Bibliography:

Fischer, Sibylle. 2004. Modernity Disavowed: Haiti and the cultures of slavery in the age of revolution. Durham: Duke University Press.

Two chapters available online:

Chapter 11

Chapter 13

Other reviews

David Geggus

Ashli White

Robert Lawless

Kenneth Maxwell

Kaiama L. Glover

Sarah Franklin

The Tupac Amaru Rebellion

Tupac Amaru II, the late-eighteenth-century leader of the Peruvian rebellion against the Spanish crownCharles F. Walker has written the latest book on the Tupac Amaru’s Rebellion, and it is relevant to the history of the Atlantic World and the Caribbean because it explains well the complex colonial world of the Americas and situates the event within the broader context of hemispheric relations (The Americas to Africa and Europe). Additionally, it serves as an example of a powerful synthesis, modern use of archival material and of a lucid prose that has adopted terms and imagines from current cyber culture and global popular culture (i.e., reference to Hollywood and terms like “out-of-sync”).

The link for the Zotero reference (an account is required; it is free)

The link for the Mendeley reference (an account and Mendeley Desktop installed on your computer are required; both are free)

Tupac Amaru's RebellionWalker, Charles F. The Tupac Amaru Rebellion.Cambridge, Massachusetts : The Belknap Press of Harvard University Press, 2014.

See Elliot’s full and helpful review in the New York Review of Books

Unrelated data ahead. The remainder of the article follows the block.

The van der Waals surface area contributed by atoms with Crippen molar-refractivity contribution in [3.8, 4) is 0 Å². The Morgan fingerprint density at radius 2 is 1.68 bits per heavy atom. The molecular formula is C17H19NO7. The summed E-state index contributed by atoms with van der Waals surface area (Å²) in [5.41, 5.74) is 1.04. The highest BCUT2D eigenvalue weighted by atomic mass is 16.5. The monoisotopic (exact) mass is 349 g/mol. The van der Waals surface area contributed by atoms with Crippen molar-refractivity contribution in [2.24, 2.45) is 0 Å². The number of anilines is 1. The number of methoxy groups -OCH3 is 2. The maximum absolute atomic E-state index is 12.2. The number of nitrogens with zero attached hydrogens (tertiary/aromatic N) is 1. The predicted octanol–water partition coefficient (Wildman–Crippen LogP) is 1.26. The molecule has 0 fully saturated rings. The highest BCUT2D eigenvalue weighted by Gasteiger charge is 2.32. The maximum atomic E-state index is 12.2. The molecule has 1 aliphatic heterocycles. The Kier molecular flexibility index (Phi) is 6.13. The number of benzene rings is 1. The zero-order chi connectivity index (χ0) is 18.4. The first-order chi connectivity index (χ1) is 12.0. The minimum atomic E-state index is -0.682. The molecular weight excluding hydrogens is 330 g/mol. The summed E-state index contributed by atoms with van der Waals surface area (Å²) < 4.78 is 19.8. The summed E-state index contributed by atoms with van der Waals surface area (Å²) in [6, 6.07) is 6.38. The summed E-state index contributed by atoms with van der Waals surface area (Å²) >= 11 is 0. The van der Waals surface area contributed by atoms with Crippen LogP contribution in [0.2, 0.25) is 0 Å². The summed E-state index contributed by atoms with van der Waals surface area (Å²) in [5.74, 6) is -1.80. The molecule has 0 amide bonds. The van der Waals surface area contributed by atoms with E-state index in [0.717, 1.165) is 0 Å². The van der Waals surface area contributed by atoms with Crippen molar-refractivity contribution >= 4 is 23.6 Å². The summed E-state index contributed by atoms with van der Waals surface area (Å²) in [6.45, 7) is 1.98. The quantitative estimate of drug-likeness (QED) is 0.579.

Below is Feinberg’s short review:

The Tupac Amaru Rebellion by Charles F. Walker. Belknap Press, 2014, 376 pp. $29.95.

Empires that try to coerce their colonial subjects into financing their overseas ambitions do so at their own peril, as both George III of the United Kingdom and Charles III of Spain learned. In Peru in 1780, anger over rising Spanish taxes and the many abuses of the Spanish colonial authorities spurred a Jesuit-educated, middle-class, indigenous merchant who called himself Tupac Amaru–claiming to descend from the last ruler of the Incan Empire–to organize an armed rebellion with the assistance of his wife, Micaela Bastidas. But as Walker explains, the Spanish authorities quickly and ruthlessly quelled the indigenous uprising: Tupac Amaru lacked organizational skills and a clear vision and made major tactical errors, including failing to seize the strategically vital city of Cuzco. During the course of the ethnically polarized struggle, the rebels were unable to win enough public support to survive, and the powerful Catholic Church sided with the colonial authorities. Superior Spanish firepower and brutality proved decisive, resulting in the deaths of an estimated 100,000 people. To succeed, anticolonial rebellions typically require assistance from geopolitical rivals. But for reasons that Walker does not fully explore, the British showed no interest in aiding Tupac Amaru’s challenge to the United Kingdom’s rivals in Spain.

Feinberg, Richard

Full Text: COPYRIGHT 2014 Council on Foreign Relations, Inc.
http://www.cfr.org/
Source Citation
Feinberg, Richard. “The Tupac Amaru Rebellion.” Foreign Affairs Sept.-Oct. 2014. Opposing Viewpoints in Context. Web. 28 Nov. 2014.

James Tredwell, and the 1816 Haitian (published in NY in 1818)